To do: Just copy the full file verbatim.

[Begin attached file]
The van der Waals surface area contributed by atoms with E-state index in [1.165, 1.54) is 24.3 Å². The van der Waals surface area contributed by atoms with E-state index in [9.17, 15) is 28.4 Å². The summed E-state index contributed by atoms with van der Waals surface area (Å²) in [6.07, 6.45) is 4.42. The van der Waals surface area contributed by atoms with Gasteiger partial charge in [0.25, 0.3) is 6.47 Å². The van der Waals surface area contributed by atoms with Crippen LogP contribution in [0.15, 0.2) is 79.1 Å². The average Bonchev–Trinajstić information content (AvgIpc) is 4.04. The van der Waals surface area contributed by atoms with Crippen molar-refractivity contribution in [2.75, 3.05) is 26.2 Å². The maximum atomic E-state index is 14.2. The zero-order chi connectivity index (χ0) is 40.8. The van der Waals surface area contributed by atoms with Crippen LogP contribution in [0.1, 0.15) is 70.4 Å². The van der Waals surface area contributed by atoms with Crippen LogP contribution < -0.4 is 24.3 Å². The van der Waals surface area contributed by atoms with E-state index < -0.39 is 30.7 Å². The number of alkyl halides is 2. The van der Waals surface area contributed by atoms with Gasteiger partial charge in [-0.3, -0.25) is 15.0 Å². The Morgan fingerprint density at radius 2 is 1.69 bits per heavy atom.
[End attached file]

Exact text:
The van der Waals surface area contributed by atoms with E-state index in [1.165, 1.54) is 24.3 Å². The van der Waals surface area contributed by atoms with E-state index in [9.17, 15) is 28.4 Å². The summed E-state index contributed by atoms with van der Waals surface area (Å²) in [6.07, 6.45) is 4.42. The van der Waals surface area contributed by atoms with Gasteiger partial charge in [0.25, 0.3) is 6.47 Å². The van der Waals surface area contributed by atoms with Crippen LogP contribution in [0.15, 0.2) is 79.1 Å². The average Bonchev–Trinajstić information content (AvgIpc) is 4.04. The van der Waals surface area contributed by atoms with Crippen molar-refractivity contribution in [2.75, 3.05) is 26.2 Å². The maximum atomic E-state index is 14.2. The zero-order chi connectivity index (χ0) is 40.8. The van der Waals surface area contributed by atoms with Crippen LogP contribution in [0.1, 0.15) is 70.4 Å². The van der Waals surface area contributed by atoms with Crippen LogP contribution < -0.4 is 24.3 Å². The van der Waals surface area contributed by atoms with E-state index < -0.39 is 30.7 Å². The number of alkyl halides is 2. The van der Waals surface area contributed by atoms with Gasteiger partial charge in [-0.3, -0.25) is 15.0 Å². The Morgan fingerprint density at radius 2 is 1.69 bits per heavy atom.